I would suggest sneakers or comfortable rubber soled shoes as you will want them to visit the rooftop. While entry to the Duomo is free, there are several areas that require payment. The trip to the rooftop is 7 euros try stairs and 12 euros by elevator. To take pictures you need a wristband that costs 2 euros. To visit the treasury costs 2 euros. The baptistery was closed during our visit, it was also an additional charge. There are no bathrooms, but there are some nice public bathrooms close by on the top floor the department store La Renascente.
After visiting the Duomo, we needed to find a bathroom, and happened upon the incredible department store La Rinascente. This is Milan's version of Bloomingdales, very high end beautiful store! We found the bathrooms on the top floor where there was also a wonderful food area including a coffee/ juice bar, sushi bar, champagne bar, chocolate store, and much more. This turned out to be a great spot for a break, it was air conditioned, and we had some delicious cappuccino and a caramel macchiato, which were 2.50 and 3.50 each. This would be a good place for lunch as well.
Nearby the Duomo area, you can visit the La Scala museum, though if you are not an opera lover I think I would skip it. By paying the price of admission (6 euros) you can take a peek inside the beautiful opera house from a gallery entrance, but you can't go inside the theater. On display at the museum is a collection of opera memorabilia that was not well explained in English. There were a few period costumes here as well. This display might be meaningful to someone with more opera knowledge, but for me it wasn't too interesting.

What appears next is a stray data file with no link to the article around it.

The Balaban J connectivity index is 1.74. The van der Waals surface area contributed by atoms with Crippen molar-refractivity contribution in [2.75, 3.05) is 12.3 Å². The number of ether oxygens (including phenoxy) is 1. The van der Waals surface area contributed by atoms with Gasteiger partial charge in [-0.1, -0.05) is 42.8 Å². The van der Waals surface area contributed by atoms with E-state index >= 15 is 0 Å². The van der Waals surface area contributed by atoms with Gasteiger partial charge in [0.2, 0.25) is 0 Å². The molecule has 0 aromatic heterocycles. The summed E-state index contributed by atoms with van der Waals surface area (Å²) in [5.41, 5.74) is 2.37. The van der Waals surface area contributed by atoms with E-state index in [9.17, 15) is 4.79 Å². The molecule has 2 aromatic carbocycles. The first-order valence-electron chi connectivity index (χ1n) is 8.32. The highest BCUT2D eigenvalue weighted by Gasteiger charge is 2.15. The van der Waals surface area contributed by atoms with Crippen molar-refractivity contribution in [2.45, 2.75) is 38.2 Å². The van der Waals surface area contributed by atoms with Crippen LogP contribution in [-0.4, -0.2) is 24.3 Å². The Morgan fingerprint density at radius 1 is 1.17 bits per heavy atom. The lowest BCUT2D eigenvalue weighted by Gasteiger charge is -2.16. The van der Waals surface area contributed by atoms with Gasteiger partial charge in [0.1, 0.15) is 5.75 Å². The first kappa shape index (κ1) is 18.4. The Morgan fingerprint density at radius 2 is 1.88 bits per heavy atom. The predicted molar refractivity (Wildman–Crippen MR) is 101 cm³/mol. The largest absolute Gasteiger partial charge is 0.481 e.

Because we didn't have time on our trip to visit the famous museums in Florence, we decided to spend a morning at the Brera, which proved to be fantastic! The collection of medieval and renaissance Italian art is absolutely amazing. There is a great audio guide in English. The halls of the museum were practically empty, so it was a pleasure to visit. In the courtyard of the pinoteca, there is an imposing statue of Napoleon as the god Mars.
You can hardly walk a block in the historic area of Milan without passing by a gelato store. I happened to be passing by Grom which had a large line so I figured it would be good gelato.I had a delicious cup of pistacchio and dark chocolate. The flavors were intense and it was the best gelato I can remember having!
By the way, in Italy, you generally pay first then choose your flavors.
Luini Panzerotti is a good place for a quick lunch while on the go. What is a panzerotti? Its kind of like a calzone, only a bit smaller. Pick your filling, pay in cash only, and take your sandwich outside to eat on the sidewalk or nearby piazza! A good cheap lunch!
This restaurant was recommended by our hotel, and turned out to be a great choice. It is located on a narrow back street and you may need some help to find it. The atmosphere is upscale, there is a garden area which was full when we arrived, so we were seated in the back room which was nicely decorated. The service was excellent and English was spoken. The menu is typical Milanese cuisine, and I would highly recommend the Osso Bucco with Risotto Milanese. Overall, a great restaurant experience, which felt more authentic than the expensive cafes near the Duomo.